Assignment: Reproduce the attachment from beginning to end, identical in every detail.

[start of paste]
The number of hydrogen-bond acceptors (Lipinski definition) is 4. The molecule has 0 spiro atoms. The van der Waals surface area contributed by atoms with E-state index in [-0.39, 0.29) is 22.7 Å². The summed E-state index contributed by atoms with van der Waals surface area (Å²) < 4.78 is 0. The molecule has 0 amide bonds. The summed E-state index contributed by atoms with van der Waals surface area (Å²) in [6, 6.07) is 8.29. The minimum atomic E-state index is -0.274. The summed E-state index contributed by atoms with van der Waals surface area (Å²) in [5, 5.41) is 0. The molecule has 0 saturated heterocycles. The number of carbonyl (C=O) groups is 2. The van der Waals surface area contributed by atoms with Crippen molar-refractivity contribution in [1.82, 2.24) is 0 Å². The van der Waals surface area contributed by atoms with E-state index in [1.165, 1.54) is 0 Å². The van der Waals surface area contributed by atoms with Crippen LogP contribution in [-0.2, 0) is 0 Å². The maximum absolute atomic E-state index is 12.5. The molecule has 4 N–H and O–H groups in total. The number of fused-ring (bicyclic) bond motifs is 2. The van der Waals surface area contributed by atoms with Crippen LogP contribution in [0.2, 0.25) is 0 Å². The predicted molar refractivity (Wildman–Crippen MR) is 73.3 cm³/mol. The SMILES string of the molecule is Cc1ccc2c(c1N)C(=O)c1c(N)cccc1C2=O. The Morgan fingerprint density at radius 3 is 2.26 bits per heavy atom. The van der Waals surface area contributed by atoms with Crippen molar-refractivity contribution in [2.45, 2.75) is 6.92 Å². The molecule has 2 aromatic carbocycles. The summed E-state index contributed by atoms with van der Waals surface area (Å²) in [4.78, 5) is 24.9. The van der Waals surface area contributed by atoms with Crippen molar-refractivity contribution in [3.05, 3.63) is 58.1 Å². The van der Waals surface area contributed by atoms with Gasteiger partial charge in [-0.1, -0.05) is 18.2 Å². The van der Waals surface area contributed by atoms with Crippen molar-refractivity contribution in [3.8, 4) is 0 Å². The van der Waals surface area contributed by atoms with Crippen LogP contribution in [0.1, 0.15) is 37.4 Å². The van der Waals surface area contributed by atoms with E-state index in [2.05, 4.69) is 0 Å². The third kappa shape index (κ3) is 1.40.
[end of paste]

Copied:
The number of hydrogen-bond acceptors (Lipinski definition) is 4. The molecule has 0 spiro atoms. The van der Waals surface area contributed by atoms with E-state index in [-0.39, 0.29) is 22.7 Å². The summed E-state index contributed by atoms with van der Waals surface area (Å²) < 4.78 is 0. The molecule has 0 amide bonds. The summed E-state index contributed by atoms with van der Waals surface area (Å²) in [6, 6.07) is 8.29. The minimum atomic E-state index is -0.274. The summed E-state index contributed by atoms with van der Waals surface area (Å²) in [5, 5.41) is 0. The molecule has 0 saturated heterocycles. The number of carbonyl (C=O) groups is 2. The van der Waals surface area contributed by atoms with Crippen molar-refractivity contribution in [1.82, 2.24) is 0 Å². The van der Waals surface area contributed by atoms with E-state index in [1.165, 1.54) is 0 Å². The van der Waals surface area contributed by atoms with Crippen LogP contribution in [-0.2, 0) is 0 Å². The maximum absolute atomic E-state index is 12.5. The molecule has 4 N–H and O–H groups in total. The number of fused-ring (bicyclic) bond motifs is 2. The van der Waals surface area contributed by atoms with Crippen LogP contribution in [0.2, 0.25) is 0 Å². The predicted molar refractivity (Wildman–Crippen MR) is 73.3 cm³/mol. The SMILES string of the molecule is Cc1ccc2c(c1N)C(=O)c1c(N)cccc1C2=O. The Morgan fingerprint density at radius 3 is 2.26 bits per heavy atom. The van der Waals surface area contributed by atoms with Crippen molar-refractivity contribution in [2.45, 2.75) is 6.92 Å². The molecule has 2 aromatic carbocycles. The summed E-state index contributed by atoms with van der Waals surface area (Å²) in [4.78, 5) is 24.9. The van der Waals surface area contributed by atoms with Crippen molar-refractivity contribution in [3.05, 3.63) is 58.1 Å². The van der Waals surface area contributed by atoms with Gasteiger partial charge in [-0.1, -0.05) is 18.2 Å². The van der Waals surface area contributed by atoms with Crippen molar-refractivity contribution in [3.8, 4) is 0 Å². The van der Waals surface area contributed by atoms with Crippen LogP contribution in [0.1, 0.15) is 37.4 Å². The van der Waals surface area contributed by atoms with E-state index in [2.05, 4.69) is 0 Å². The third kappa shape index (κ3) is 1.40.